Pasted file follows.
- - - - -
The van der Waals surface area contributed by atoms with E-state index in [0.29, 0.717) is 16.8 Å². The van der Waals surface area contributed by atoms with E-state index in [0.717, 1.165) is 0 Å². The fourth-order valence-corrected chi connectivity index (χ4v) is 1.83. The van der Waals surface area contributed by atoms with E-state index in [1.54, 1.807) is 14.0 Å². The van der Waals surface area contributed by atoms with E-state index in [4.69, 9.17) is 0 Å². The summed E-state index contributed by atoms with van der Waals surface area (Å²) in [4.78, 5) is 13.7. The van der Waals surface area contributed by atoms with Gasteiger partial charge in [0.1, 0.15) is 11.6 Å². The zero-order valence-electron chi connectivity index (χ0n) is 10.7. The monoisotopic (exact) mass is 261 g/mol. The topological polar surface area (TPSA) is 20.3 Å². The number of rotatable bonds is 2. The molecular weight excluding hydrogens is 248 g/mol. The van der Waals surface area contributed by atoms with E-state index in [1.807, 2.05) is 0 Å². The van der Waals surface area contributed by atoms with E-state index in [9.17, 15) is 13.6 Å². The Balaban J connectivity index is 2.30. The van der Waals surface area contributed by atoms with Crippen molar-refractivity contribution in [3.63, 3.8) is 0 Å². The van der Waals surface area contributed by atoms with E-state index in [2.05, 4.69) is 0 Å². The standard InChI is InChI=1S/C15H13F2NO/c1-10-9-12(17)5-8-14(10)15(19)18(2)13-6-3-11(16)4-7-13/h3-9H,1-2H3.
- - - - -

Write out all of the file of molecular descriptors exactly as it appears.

The van der Waals surface area contributed by atoms with E-state index in [0.29, 0.717) is 16.8 Å². The van der Waals surface area contributed by atoms with E-state index in [0.717, 1.165) is 0 Å². The fourth-order valence-corrected chi connectivity index (χ4v) is 1.83. The van der Waals surface area contributed by atoms with E-state index in [1.54, 1.807) is 14.0 Å². The van der Waals surface area contributed by atoms with E-state index in [4.69, 9.17) is 0 Å². The summed E-state index contributed by atoms with van der Waals surface area (Å²) in [4.78, 5) is 13.7. The van der Waals surface area contributed by atoms with Gasteiger partial charge in [0.1, 0.15) is 11.6 Å². The zero-order valence-electron chi connectivity index (χ0n) is 10.7. The monoisotopic (exact) mass is 261 g/mol. The topological polar surface area (TPSA) is 20.3 Å². The number of rotatable bonds is 2. The molecular weight excluding hydrogens is 248 g/mol. The van der Waals surface area contributed by atoms with E-state index in [1.807, 2.05) is 0 Å². The van der Waals surface area contributed by atoms with E-state index in [9.17, 15) is 13.6 Å². The Balaban J connectivity index is 2.30. The van der Waals surface area contributed by atoms with Crippen molar-refractivity contribution in [3.63, 3.8) is 0 Å². The van der Waals surface area contributed by atoms with E-state index in [2.05, 4.69) is 0 Å². The standard InChI is InChI=1S/C15H13F2NO/c1-10-9-12(17)5-8-14(10)15(19)18(2)13-6-3-11(16)4-7-13/h3-9H,1-2H3.